As immigration lawyers that work extensively on employment-based immigration, the H-1B visa has been a big part of our practice. It is for foreign nationals that “wish to perform services in a specialty occupation, [and] services of exceptional merit,” according to United States Citizenship and Immigration Services. The visas are used by employers to bring in people to fill specific needs, whether it’s a tech company looking for employees with in-demand skills, or a rural hospital looking overseas for doctors that have an incentive to accept salaries lower than those paid by hospitals in metropolitan areas.
The Trump Administration instituted a radical change to the H-1B visa program during its lame duck period when it tied H-1B visa approvals to salaries. It worked from the premise that those who are tops in their fields get paid the most. Under the change, the highest paid applicants in a field would have their visa applications granted, but since there is a limited number of H-1B visas in a year—65,000 plus an additional 20,000 for international students that complete graduate studies at an American institution—not everybody who applies will receive a visa. When the changes were proposed, USCIS projected that nobody who would receive entry level wages would receive an H-1B visa this year.
We argued recently that while the rationale for the change was to grant visas to people who would make positive contributions to the U.S., but in fact it was an effort to discourage companies from seeking H-1B visas by making prospective employees too expensive to hire. Rural school systems, like hospitals in less populous regions, would have a hard time hiring to meet their staffing needs if new hires had to be prohibitively expensive to get an H-1B visa.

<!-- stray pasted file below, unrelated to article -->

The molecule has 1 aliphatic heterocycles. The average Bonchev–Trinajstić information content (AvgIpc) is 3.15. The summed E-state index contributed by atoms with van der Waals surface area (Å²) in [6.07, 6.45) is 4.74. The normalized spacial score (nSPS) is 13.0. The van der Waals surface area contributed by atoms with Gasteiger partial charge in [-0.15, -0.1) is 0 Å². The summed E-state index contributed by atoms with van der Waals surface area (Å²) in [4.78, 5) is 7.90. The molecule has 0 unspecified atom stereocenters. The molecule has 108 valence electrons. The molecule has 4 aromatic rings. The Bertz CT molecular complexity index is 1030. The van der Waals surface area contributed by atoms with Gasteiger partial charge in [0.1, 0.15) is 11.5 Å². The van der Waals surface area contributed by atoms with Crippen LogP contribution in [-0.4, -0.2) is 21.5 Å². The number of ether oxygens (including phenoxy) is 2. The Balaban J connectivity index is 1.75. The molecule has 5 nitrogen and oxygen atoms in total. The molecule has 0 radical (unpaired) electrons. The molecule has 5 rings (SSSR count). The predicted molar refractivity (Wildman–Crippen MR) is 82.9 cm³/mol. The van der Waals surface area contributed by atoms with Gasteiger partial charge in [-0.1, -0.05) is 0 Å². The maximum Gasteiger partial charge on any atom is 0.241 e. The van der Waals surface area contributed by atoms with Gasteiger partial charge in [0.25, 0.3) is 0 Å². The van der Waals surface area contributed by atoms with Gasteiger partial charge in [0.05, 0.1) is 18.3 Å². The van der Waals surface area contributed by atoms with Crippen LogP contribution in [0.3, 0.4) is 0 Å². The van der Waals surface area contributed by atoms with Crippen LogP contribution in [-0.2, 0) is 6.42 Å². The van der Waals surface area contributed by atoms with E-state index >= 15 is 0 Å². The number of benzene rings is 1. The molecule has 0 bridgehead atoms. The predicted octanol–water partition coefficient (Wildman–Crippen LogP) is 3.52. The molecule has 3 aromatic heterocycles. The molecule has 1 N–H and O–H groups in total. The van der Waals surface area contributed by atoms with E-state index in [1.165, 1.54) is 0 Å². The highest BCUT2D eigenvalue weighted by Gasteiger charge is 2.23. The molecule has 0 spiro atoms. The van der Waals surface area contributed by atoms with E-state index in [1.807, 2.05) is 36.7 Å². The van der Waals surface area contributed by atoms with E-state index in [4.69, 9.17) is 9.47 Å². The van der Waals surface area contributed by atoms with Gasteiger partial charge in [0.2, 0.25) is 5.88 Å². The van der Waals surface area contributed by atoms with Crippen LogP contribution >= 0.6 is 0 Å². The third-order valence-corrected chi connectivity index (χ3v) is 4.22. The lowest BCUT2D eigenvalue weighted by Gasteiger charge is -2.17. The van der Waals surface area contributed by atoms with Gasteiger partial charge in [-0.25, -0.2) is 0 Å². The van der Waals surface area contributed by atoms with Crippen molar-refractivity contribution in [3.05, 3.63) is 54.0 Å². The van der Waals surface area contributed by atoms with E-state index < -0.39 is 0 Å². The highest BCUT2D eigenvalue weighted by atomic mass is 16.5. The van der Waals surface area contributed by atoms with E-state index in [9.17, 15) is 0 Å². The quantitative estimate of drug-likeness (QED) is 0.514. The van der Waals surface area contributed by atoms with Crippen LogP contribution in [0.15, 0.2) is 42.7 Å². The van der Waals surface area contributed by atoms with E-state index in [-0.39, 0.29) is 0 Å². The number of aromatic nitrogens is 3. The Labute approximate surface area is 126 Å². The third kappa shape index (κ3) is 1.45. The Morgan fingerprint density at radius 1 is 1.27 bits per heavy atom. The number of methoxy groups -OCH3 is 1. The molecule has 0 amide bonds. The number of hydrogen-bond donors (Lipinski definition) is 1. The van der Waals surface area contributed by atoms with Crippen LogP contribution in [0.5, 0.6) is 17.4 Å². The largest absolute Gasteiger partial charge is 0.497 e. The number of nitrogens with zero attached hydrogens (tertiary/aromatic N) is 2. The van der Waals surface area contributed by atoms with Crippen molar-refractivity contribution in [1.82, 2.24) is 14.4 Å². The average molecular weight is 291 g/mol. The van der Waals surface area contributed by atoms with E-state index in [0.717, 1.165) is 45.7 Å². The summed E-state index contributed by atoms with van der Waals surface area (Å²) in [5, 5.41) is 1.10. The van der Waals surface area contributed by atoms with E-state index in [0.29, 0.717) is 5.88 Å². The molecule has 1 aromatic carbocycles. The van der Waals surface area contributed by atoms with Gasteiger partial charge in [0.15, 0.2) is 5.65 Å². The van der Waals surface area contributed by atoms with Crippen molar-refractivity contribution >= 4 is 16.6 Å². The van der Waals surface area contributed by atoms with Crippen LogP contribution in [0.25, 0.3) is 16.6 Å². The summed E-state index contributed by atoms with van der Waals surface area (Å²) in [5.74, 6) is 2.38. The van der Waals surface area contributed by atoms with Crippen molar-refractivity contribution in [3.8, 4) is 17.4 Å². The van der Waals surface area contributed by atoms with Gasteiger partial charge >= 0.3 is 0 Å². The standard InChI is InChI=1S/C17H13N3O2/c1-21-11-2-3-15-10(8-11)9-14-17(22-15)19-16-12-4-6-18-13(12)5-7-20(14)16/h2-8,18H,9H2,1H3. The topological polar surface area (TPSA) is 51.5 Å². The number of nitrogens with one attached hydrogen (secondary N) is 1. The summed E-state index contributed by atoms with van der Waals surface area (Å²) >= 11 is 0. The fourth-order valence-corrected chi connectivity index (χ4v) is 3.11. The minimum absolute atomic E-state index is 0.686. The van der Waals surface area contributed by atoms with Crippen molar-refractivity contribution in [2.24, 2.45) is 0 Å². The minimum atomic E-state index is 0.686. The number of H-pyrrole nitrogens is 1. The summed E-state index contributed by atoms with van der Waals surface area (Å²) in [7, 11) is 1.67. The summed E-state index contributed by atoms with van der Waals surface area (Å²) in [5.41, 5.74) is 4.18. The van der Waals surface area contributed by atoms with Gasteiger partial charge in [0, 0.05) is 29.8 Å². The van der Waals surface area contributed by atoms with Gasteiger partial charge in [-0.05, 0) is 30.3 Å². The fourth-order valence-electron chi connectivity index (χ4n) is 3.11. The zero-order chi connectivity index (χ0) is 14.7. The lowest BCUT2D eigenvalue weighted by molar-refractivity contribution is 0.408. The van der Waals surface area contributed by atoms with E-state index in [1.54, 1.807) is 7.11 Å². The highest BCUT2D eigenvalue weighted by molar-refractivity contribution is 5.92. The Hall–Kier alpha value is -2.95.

Last week, USCIS announced that it will delay the new rule’s effective date until December 31, 2021 instead of March 9 as announced by the Trump administration. That means this year’s H-1B immigration lottery will run more or less as it did last year with applications accepted in the registration process from March 9 through March 25. Those selected in the registration process will be notified by March 31, and petitions for those selected in the registration process may be filed as early as April 1, 2021. The success of the applications will not be directly tethered to the salary.
That’s good for 2021, but the delay was announced “to give USCIS more time to develop, test, and implement the modifications to the H-1B registration system and selection process,” according to a Department of Homeland Defense (DHS) statement. That announcement doesn’t signal a course correction as much as an effort to do due diligence so that it doesn’t end up with the kind of train wreck that the Trump administration often created by hastily circumventing channels and procedures to speed untested, ill-conceived ideas into implementation.
This means two things:
1) Those employers interested in entering the 2021 H-1B lottery should contact an experienced immigration attorney to make sure that they are ready to apply when the registration process opens on March 9, 2021. Earlier applications may have premium processing available to them, which means applicants will get a decision within 15 days of filing a request. At some point, applications eventually swamp the system each year so there will come a point when premium processing is no longer feasible, and normal processing can take upwards of 6-10 months in some cases. That means that when the October 1 start time for H-1B jobs roll around, a person stuck with normal processing would not be able to start work in H-1B status. Since many states refuse to renew driver’s licenses without the H-1B approval, the delay can prevent applicants from driving while they’re waiting for USCIS to do its job.
Premium processing is not cheap, though Fees were recently increased to $2,500 as a fundraising measure for USCIS.
2) We have time make the case with the Biden administration against tying the H-1B to wages. That connection will help the rich get richer and leave those in need where they are.
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